Driving by Mumbai’s seaside Dhobi Ghat community in Colaba brings the hairs on the back of my neck upright. Weathered denim is strung from rooftop to rooftop by the hundreds, like gleaming christmas lights, drying to a crisp in the unrelenting heat of the midday sun. It’s the laundry district, run by the Dhobi people who pass their craft down from generation to generation by bloodline: being a Dhobi is a hereditary occupation like many other trades in India.

Laundry is a very special craft indeed, and the process here in the Dhobi Ghat is an intricate dance of many steps and indeed a collaborative process from dirty to clean. In fact if you thought the professional laundering process is just a matter of transforming dirty linen to clean in one single step, let this be a reminder that many things in life are not achieved by the click of a button. Let me invite you on the journey of a single pair of jeans, through the open air laundry process. It’s here you’ll understand why you can find some of the most beautifully worn-in denim in the world.

Stepping into the open air laundry is an overwhelming sensory experience that will have your head bombarded with the sudsy perfume of recycled laundry water, dust, and cotton fibres that circulate around this heavily alkali microcosm. The wash vicinity is gated by countless pieces of bed linen, denim, traditional workwear, saris, and fabric hanging out to dry on chaotic looking laundry lines. In India, beauty, order, and logic is brewed from the visual chaos that confronts you all around. The Dhobi Ghat is truly no exception to this rule.

The central life force of a Dhobi Ghat is a series of cement wash cubicles, each manned by its own Dhobi washerman who is knee deep in wastewater for 10 hours of the day. He is responsible for his own clients spanning from domestic to industrial use. Many fabric mills and garment factories still use the Dhobi Ghats to launder their fabrics and finished garments thanks to this people-powered, age old system that is proudly trusted by the nation. Man power is certainly abundant amongst India’s 1.25 billion, but there is a special sense of pride that drives each to their own livelihood.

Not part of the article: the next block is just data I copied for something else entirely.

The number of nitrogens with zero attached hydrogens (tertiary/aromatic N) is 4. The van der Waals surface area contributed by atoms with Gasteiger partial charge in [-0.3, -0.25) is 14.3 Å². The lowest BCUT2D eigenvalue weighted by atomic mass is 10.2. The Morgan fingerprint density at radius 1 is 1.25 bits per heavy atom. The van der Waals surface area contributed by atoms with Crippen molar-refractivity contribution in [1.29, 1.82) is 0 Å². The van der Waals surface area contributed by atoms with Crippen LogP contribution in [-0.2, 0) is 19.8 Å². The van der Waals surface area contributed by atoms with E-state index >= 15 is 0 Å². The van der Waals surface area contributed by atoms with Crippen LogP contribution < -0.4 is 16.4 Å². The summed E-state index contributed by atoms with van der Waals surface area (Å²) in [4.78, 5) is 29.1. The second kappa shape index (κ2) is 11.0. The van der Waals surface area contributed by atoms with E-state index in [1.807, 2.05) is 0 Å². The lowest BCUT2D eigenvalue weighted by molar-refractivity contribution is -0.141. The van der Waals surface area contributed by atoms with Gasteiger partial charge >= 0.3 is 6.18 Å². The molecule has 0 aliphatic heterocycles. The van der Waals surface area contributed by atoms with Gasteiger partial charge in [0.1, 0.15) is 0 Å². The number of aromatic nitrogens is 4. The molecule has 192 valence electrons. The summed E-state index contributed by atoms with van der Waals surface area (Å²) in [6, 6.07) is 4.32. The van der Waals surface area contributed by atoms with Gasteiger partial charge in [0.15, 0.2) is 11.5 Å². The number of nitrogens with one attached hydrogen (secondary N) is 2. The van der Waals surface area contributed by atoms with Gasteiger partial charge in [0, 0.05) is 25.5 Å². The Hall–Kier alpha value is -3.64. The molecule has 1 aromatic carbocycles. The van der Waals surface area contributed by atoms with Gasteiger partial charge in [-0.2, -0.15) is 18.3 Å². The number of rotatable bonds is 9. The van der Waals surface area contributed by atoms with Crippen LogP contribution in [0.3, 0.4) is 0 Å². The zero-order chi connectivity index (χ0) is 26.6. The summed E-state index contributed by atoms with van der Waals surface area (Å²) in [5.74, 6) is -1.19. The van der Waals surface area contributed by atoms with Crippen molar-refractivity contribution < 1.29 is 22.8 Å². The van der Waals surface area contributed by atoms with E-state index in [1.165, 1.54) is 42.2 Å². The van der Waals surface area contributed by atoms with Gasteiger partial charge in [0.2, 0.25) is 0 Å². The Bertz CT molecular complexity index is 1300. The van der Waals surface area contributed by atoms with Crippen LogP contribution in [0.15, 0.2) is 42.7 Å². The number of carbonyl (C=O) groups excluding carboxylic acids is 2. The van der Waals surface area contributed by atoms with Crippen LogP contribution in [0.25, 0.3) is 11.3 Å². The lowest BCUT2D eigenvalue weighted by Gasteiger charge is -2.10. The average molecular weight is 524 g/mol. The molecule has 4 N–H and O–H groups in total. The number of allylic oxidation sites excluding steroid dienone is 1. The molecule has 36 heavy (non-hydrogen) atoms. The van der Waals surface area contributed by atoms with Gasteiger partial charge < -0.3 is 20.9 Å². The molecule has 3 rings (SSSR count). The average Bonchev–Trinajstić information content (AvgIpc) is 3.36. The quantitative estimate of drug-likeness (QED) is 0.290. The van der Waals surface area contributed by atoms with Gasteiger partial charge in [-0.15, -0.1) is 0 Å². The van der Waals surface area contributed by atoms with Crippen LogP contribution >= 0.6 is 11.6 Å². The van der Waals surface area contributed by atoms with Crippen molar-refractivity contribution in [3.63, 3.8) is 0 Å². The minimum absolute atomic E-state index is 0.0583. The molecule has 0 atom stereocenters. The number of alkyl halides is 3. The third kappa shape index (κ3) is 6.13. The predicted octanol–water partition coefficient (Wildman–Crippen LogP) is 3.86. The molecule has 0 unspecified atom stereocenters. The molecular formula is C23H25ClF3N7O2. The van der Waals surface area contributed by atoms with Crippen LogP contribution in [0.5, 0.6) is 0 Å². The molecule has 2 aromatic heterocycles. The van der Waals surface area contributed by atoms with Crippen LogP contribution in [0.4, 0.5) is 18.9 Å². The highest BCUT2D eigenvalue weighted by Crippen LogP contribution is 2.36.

Dhobi washermen who work in organised groups of laundry outlets, are given very specific jobs thanks to the structure of their employing body. These Dhobis are salaried, with in-house accommodation, leave, health services, and given advanced equipment like washing machines to get the job done. In this case, each is given his own task from sorting, checking for stains or damage, washing, brushing individual stains, dipping into different solvents, drying, ironing, sorting, and the final packaging of laundered garments. In this case, a pair of jeans would be delivered to the laundry, tagged, and sorted before it is scanned for stains or damage. It is then soaked in high vats of detergent laced water and loaded into industrial machines or washed in the iconic cement cubicles. Tough stains are scrubbed off individually and dipped in chemical solvents then rinsed and spun dried with centrifugal force in giant hand operated drums. They are finished off in the sun where they crisp up in the dry air, pressed with coal heated irons, folded and packaged for delivery.

Otherwise, Dhobis who run their own businesses from shopfronts or houses are responsible for every step of the laundering process from start to finish. They do each of these steps manually without the aid of machinery or expensive branded detergents, and have a relatively smaller customer base. In this case they will start their day from 4.30am at a natural water source like a riverbank to wash the clothes that they have soaked overnight. This is where the garments are scrubbed with jute brushes where they are stained, then washed thoroughly and smacked hypnotically onto stones in great grandeur before they’re carried back to the home-front for hang-drying and folding.

These laundry systems are monuments to inherited knowledge, history, and the emergence of order that we find in nature. They are a testament to the idea that the whole is greater than the sum of its parts indeed, and poetry for anyone who finds romance in the process of decay – denim heads, don’t say I didn’t warn you about how beautiful the Dhoby Ghat truly is.

– Lauren

ritten and photographed by Lauren Yates.

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